Lupus Pain Management Options
Getting in and out of the car in one swift, graceful motion is what you would expect of a 20-year-old. It’s a time of great movement in one’s life, when the path ahead has more opportunity, mystery, and possibility than ever before.
Unfortunately, the movement I was focusing on was the short distance from the car seat to the pavement, the bottom of the porch steps to the door, or the achingly slow climb over the lip of the bathtub.
I was 20, but my body felt aged, worn, and weighted down by the arthritic pain that can come with a lupus diagnosis.
In the last 15 years, the physical pain and the resulting emotional stress I have experienced have taught me that managing chronic pain goes beyond addressing physical symptoms. As lupus patients, we also need to understand the emotional and psychological aspects of pain in order to take control and ownership of our lupus pain management.
What is Pain?
The International Association for the Study of Pain (IASP) defines it as: “An unpleasant sensory and emotional experience associated with actual or potential tissue damage or described in terms of such damage.” This means that pain is subjective and depends on a person’s description.
For this reason, it is important for lupus patients to learn how to describe their pain to their rheumatologist. This will help ensure a more concise treatment plan.
Pain Diary: Describing Your Lupus Pain
Keeping a pain diary will strengthen your ability to articulate how your body is feeling and it will encourage habitual body awareness. According to Health.com, the “LOCATES” memory aid is a great way to structure your pain diary entries:
- L: Location of the pain and whether it travels to other body parts.
- O: Other associated symptoms such as nausea, numbness, or weakness.
- C: Character of the pain, whether it is throbbing, sharp, dull, or burning.
- A: Aggravating and alleviating factors. What makes the pain better or worse?
- T: Timing of the pain, how long it lasts, is it constant or intermittent?
- E: Environment where the pain occurs, for example, while working or at home.
- S: Severity of the pain. Use a 0-to-10 pain scale from no pain to worst ever.
Now that you have described your pain effectively, your rheumatologist can suggest different pain management options.
The following medications are most common in treating lupus. Each medication has a different way of targeting inflammation in the body, which is what causes most lupus-related pain:
- Non-steroidal anti-inflammatories (NSAIDs), such as naproxen, and ibuprofen
- Antimalarial medicines, such as hydroxychloroquine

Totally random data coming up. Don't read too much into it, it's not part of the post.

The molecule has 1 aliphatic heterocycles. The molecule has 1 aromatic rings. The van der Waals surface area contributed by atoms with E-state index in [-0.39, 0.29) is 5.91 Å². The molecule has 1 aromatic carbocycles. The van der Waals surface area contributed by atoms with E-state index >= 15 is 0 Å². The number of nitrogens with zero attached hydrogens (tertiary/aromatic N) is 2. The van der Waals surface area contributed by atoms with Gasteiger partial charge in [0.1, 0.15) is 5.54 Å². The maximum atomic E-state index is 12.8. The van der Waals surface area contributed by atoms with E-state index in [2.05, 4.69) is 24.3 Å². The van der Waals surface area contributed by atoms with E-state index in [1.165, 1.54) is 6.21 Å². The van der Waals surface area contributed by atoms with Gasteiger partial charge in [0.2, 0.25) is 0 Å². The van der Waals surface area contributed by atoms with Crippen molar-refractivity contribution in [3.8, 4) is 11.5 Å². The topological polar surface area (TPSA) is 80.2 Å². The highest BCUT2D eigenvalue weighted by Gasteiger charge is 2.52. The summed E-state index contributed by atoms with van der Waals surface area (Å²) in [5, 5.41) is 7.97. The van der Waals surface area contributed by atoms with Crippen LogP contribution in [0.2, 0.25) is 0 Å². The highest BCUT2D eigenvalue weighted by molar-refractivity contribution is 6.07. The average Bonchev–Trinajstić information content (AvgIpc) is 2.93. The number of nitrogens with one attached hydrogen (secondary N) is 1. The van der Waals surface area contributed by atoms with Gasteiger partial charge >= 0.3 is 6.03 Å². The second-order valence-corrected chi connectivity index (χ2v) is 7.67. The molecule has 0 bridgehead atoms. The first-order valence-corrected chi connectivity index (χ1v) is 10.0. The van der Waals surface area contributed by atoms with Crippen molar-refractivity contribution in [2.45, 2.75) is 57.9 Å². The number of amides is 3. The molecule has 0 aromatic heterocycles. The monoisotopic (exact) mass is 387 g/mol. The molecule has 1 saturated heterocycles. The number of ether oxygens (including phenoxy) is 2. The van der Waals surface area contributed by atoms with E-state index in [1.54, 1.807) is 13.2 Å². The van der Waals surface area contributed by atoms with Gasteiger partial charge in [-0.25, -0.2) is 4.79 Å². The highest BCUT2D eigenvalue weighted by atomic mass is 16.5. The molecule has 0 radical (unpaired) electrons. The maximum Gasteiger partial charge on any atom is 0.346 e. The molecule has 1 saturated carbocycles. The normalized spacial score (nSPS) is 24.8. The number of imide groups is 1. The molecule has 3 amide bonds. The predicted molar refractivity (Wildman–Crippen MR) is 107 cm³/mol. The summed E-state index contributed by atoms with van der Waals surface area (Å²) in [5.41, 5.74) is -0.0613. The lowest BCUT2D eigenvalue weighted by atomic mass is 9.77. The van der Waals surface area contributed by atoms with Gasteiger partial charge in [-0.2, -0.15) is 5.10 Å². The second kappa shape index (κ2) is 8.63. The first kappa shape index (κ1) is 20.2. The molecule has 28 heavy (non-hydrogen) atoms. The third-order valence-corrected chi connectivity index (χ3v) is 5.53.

- Corticosteroids, such as prednisone
- Immunosuppressants, such as azathioprine and cyclophosphamide
- Biologics, such as rituximab and abatacept
Taking medication when needed is an important part of your health plan, but it is in your interest to seek alternative therapies that will complement your medical treatment. This could help shorten how long a medication is taken, thus decreasing any resulting side effects that could occur with prolonged use.
The S.L.E Foundation states that massage increases pain-relieving endorphins (the feel-good hormones) and reduces inflammation and soreness. As a result, you will experience less of the exhaustion and physical pain of lupus.
If possible, seek out a licensed massage therapist who not only delivers excellent services, but with whom you also connect personally. I’ve been going to my massage therapist for the last 11 years and her care helped me decrease the pain I feel on a daily basis.
If you an uninsured, look up your local massage therapy schools. Most offer massages at low prices in order to provide students with hands-on experience during their studies.
Although it is unproven by science, many people have claimed that acupuncture for lupus has aided in alleviating pain. This traditional Chinese medicine involves an extremely thin needle, which is inserted into your skin at strategic points in your body as a way to re-balance your energy flow, and thus decreases pain.
A more Western interpretation is that the needles stimulate nerves, muscles, and connective tissue, which boosts your natural painkillers and increases blood flow. This treatment can be expensive, but if you have an insurance plan, it could be an option to explore.
An occupational therapist’s job is to help a person with physical or mental illness regain control over their lives through the performance of activities required in daily life. Since lupus can prevent us from doing some of the simplest of daily tasks, an occupational therapist has valuable insight into what we can do to make our lives easier in the midst of pain management.
An occupational therapist is able to provide aids and appliances like long-handled shoehorns, adjustable tables, dressing aids, toilet aids, support rails, etc. OTs can also assist in work and home adaptations and the fitting of mobility aids like walkers, wheelchairs, perching stools, and sprung cushions.